Strike idles Boeing’s Long Beach plant
As if layoffs, cuts in production rates and dwindling orders weren’t enough, Boeing Co.'s C-17 cargo jet plant in Long Beach got another obstacle thrown its way Tuesday when 1,700 assembly workers went on strike, halting production lines indefinitely.
Members of the United Auto Workers Local 148, unhappy with Boeing’s contract proposal, traded their drills and soldering tools for blue-and-white picket signs shortly after midnight.
Officials at the local said the company’s offer called for too many concessions, primarily a lower company contribution for pensions and higher co-payments for medical plans.
Hundreds of workers lined Lakewood Boulevard and adjacent streets, shouting their disapproval as they cluttered parking lot entrances. Union members took turns on the picket line around the clock in eight-hour shifts.
“We’ll be out here as long as it takes,” said John Hobson, 62, a maintenance mechanic who has worked at the plant since 1980. “It could take two weeks or it could take two months.”
A lengthy work stoppage could ripple through company plants in California and 43 other states and frustrate Boeing’s recent efforts overseas to generate business for the Long Beach facility, industry experts said.
“For a program that’s facing extinction, this is not a smart move,” said Loren Thompson, a defense policy analyst with the Lexington Institute.
“As a customer, any time you see a workforce walk out on a program it makes you think about how reliable and how punctual delivery dates will be,” he said.
But for Hobson and his co-workers, whose average age is 52, according to the union, the concern should be about loyalty to longtime employees approaching retirement.
“I’ve been with this company for 25 years, and our union has given so many concessions to Boeing in my time here,” said maintenance mechanic Ray Luciani, 60. “For a lot of us who made the C-17 a cash cow, time is winding down. We’ll be retiring soon, and we just want a fair shake for our work.”
Boeing’s last offer Monday would have provided employees’ pensions $79 a month for every year of service. The union asked for $80.
The company’s final offer also would have employees pay 15% of their medical costs under health maintenance organizations and 5% under preferred provider organizations. It also would reduce retiree benefits. The union wanted healthcare benefits untouched, with co-pays at 12% for HMOs and 4% for PPOs.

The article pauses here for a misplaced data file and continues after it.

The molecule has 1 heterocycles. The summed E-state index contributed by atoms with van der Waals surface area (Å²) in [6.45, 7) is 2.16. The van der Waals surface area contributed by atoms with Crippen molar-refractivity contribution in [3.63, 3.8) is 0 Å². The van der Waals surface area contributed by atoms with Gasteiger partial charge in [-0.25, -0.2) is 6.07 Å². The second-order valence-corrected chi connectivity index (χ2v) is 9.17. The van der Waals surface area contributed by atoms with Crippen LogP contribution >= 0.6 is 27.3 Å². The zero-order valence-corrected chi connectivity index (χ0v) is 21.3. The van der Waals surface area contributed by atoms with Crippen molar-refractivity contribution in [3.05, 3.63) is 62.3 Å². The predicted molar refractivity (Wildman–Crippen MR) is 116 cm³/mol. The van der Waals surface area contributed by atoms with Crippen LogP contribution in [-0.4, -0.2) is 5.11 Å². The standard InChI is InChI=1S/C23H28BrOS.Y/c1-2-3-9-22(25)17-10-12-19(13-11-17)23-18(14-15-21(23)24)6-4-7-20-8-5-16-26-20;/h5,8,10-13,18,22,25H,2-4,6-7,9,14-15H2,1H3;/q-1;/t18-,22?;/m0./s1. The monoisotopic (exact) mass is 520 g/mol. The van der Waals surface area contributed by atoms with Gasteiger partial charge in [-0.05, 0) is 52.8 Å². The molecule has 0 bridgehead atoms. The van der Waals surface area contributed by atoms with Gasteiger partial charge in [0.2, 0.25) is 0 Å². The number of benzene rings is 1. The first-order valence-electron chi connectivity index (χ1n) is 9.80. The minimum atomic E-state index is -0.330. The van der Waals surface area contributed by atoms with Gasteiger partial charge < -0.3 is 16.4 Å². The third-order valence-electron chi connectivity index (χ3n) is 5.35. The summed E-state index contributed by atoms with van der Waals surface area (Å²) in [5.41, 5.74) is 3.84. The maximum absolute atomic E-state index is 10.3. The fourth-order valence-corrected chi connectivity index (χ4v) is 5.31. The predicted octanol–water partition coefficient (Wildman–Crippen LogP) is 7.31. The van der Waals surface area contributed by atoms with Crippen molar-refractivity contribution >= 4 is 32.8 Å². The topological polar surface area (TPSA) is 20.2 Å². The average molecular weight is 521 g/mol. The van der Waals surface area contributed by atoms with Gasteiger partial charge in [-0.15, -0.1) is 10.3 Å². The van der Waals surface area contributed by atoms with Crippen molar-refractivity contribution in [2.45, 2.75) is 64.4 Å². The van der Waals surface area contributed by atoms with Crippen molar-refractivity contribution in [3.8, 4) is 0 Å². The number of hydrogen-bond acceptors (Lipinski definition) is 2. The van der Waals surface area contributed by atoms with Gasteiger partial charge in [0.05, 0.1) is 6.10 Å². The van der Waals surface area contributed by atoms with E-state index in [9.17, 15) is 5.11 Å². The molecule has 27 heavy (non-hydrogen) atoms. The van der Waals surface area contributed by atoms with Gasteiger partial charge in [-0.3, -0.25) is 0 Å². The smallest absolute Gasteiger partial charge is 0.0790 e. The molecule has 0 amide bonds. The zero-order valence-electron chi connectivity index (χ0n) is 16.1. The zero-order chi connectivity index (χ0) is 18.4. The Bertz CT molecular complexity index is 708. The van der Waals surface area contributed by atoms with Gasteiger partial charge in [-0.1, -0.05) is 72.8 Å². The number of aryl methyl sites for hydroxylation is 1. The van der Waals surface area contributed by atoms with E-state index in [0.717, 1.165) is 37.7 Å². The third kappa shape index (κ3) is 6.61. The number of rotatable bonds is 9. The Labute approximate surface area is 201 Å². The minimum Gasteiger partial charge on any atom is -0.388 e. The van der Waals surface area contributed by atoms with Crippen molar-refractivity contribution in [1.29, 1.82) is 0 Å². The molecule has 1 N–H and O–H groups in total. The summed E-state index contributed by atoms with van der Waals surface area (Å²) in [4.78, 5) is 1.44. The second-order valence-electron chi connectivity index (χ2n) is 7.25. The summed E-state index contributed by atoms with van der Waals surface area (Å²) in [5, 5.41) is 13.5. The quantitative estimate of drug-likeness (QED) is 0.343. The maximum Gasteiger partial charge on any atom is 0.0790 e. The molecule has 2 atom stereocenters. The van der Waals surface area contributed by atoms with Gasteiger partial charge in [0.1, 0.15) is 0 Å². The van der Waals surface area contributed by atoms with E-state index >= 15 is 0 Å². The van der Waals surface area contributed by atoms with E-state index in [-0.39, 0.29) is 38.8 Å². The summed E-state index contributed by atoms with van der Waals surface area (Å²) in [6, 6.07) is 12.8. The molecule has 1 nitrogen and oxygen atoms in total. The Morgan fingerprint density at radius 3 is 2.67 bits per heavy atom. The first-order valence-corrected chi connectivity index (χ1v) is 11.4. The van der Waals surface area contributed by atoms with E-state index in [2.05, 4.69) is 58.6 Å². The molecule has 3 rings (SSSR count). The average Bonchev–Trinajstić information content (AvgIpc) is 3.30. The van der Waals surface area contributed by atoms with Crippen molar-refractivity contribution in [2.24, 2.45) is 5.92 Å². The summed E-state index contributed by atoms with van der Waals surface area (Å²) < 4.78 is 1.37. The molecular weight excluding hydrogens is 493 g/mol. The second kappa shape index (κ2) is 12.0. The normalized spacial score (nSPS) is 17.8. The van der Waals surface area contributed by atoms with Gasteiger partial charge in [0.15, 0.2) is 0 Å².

“The company said take it or leave it,” said Joseph Pointer, vice president of UAW Local 148. “We left it.”
Under the proposed 46-month contract, workers would not get a raise this year but would get a 3.4% raise over the remaining life of the contract. The Chicago company and the union have been in talks since mid-April, when the prior contract expired.
Last week, about 80% of the union turned down Boeing’s contract offer. When the company came back with a similar offer Monday union officials informed Boeing they would strike.
“It’s unfortunate, because the company wanted to avoid all this,” Boeing spokeswoman Cindy Anderson said. “The production line is at a critical point right now.”
In February, Boeing said it was cutting the production rate of its massive, four-engine cargo plane from 15 aircraft a year to 10 next year in an attempt to extend the life of the line. At the current rate, the plant would fill its last order and close in mid-2012.
The plant, adjacent to Long Beach Airport, employs about 5,000 people and is one of the last remaining aircraft plants in Southern California. At its peak in the 1970s, the plant employed more than 50,000 workers. The C-17 program accounts for about 14,000 jobs throughout California.
The C-17, in production since the early 1990s, has been a workhorse in the Iraq and Afghanistan conflicts, hauling tanks, troops and medical gear across continents. It also is important in humanitarian missions because of its ability to land on short, bumpy runways.
The Pentagon stopped ordering new planes, which cost around $240 million apiece, four years ago. But Boeing has been able to garner congressional funding to build additional aircraft because C-17 parts come from more than 650 suppliers in 44 states.
And the company has turned to foreign markets, selling C-17s for fleets in Britain, Australia, Canada and Qatar. The Long Beach plant is working on an order for six planes for the United Arab Emirates to be delivered in 2012.
But the foreign orders have been small — averaging roughly five planes at a time, not enough to sustain the production line, Boeing said.
Now, though, the Indian government has started the diplomatic process of seeking U.S. government approval to buy 10 planes, a year’s worth of work under Boeing’s new schedule.
The C-17 remains a “critical revenue stream” for Boeing, accounting for about 8% of total sales last year for the company’s defense unit, said analyst Peter Arment at the research firm Broadpoint AmTech.
“Clearly it’s in Boeing’s best interest to keep production lines moving,” Arment said. “But it’s too early to tell what the long-term effects will be.”